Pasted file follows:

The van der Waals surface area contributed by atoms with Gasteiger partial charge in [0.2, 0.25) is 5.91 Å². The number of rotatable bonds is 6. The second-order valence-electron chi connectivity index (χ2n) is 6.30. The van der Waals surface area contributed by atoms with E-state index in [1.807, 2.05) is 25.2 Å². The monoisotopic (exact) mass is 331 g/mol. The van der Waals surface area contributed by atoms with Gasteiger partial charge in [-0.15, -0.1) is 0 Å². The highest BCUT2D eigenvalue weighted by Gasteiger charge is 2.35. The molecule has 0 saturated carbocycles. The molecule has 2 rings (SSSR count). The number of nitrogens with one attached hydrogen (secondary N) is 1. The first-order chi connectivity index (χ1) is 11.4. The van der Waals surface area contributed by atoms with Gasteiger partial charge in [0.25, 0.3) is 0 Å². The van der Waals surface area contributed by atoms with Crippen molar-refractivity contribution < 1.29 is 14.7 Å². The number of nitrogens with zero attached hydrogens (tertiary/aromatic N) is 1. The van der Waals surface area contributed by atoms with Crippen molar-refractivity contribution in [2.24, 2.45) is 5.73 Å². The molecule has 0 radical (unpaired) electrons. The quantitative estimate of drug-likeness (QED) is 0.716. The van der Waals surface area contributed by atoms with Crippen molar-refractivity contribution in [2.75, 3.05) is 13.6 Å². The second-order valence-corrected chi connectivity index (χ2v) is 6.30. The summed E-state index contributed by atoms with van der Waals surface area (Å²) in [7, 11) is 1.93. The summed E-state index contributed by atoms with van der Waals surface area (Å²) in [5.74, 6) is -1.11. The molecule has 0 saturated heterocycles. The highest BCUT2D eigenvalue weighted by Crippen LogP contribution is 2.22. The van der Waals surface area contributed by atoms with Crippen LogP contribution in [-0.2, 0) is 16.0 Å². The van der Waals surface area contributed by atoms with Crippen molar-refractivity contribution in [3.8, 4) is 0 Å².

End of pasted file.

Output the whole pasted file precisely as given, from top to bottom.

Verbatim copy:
The van der Waals surface area contributed by atoms with Gasteiger partial charge in [0.2, 0.25) is 5.91 Å². The number of rotatable bonds is 6. The second-order valence-electron chi connectivity index (χ2n) is 6.30. The van der Waals surface area contributed by atoms with E-state index in [1.807, 2.05) is 25.2 Å². The monoisotopic (exact) mass is 331 g/mol. The van der Waals surface area contributed by atoms with Gasteiger partial charge in [-0.15, -0.1) is 0 Å². The highest BCUT2D eigenvalue weighted by Gasteiger charge is 2.35. The molecule has 0 saturated carbocycles. The molecule has 2 rings (SSSR count). The number of nitrogens with one attached hydrogen (secondary N) is 1. The first-order chi connectivity index (χ1) is 11.4. The van der Waals surface area contributed by atoms with Gasteiger partial charge in [0.25, 0.3) is 0 Å². The van der Waals surface area contributed by atoms with Crippen molar-refractivity contribution < 1.29 is 14.7 Å². The number of nitrogens with zero attached hydrogens (tertiary/aromatic N) is 1. The van der Waals surface area contributed by atoms with Crippen molar-refractivity contribution in [2.24, 2.45) is 5.73 Å². The molecule has 0 radical (unpaired) electrons. The quantitative estimate of drug-likeness (QED) is 0.716. The van der Waals surface area contributed by atoms with Crippen molar-refractivity contribution in [2.75, 3.05) is 13.6 Å². The second-order valence-corrected chi connectivity index (χ2v) is 6.30. The summed E-state index contributed by atoms with van der Waals surface area (Å²) in [7, 11) is 1.93. The summed E-state index contributed by atoms with van der Waals surface area (Å²) in [5.74, 6) is -1.11. The molecule has 0 saturated heterocycles. The highest BCUT2D eigenvalue weighted by Crippen LogP contribution is 2.22. The van der Waals surface area contributed by atoms with Crippen LogP contribution in [-0.2, 0) is 16.0 Å². The van der Waals surface area contributed by atoms with Crippen molar-refractivity contribution in [3.8, 4) is 0 Å².